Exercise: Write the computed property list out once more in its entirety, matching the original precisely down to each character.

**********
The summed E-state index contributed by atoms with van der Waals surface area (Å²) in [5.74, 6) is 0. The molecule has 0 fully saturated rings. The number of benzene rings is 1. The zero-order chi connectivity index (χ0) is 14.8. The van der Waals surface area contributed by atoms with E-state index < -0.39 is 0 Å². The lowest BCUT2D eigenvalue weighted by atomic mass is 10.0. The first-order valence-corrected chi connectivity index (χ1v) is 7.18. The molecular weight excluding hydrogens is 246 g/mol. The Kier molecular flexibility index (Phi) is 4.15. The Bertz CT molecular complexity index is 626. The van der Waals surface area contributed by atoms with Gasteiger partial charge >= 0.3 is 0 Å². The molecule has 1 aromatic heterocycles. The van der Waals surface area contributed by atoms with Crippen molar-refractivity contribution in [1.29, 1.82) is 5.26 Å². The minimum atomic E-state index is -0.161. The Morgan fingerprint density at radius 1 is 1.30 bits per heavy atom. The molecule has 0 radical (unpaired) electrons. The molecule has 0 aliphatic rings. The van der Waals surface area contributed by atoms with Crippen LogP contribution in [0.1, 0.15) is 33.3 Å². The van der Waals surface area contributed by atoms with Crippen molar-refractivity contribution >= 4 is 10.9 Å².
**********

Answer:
The summed E-state index contributed by atoms with van der Waals surface area (Å²) in [5.74, 6) is 0. The molecule has 0 fully saturated rings. The number of benzene rings is 1. The zero-order chi connectivity index (χ0) is 14.8. The van der Waals surface area contributed by atoms with E-state index < -0.39 is 0 Å². The lowest BCUT2D eigenvalue weighted by atomic mass is 10.0. The first-order valence-corrected chi connectivity index (χ1v) is 7.18. The molecular weight excluding hydrogens is 246 g/mol. The Kier molecular flexibility index (Phi) is 4.15. The Bertz CT molecular complexity index is 626. The van der Waals surface area contributed by atoms with Gasteiger partial charge >= 0.3 is 0 Å². The molecule has 1 aromatic heterocycles. The van der Waals surface area contributed by atoms with Crippen molar-refractivity contribution in [1.29, 1.82) is 5.26 Å². The minimum atomic E-state index is -0.161. The Morgan fingerprint density at radius 1 is 1.30 bits per heavy atom. The molecule has 0 radical (unpaired) electrons. The molecule has 0 aliphatic rings. The van der Waals surface area contributed by atoms with Crippen LogP contribution in [0.1, 0.15) is 33.3 Å². The van der Waals surface area contributed by atoms with Crippen molar-refractivity contribution >= 4 is 10.9 Å².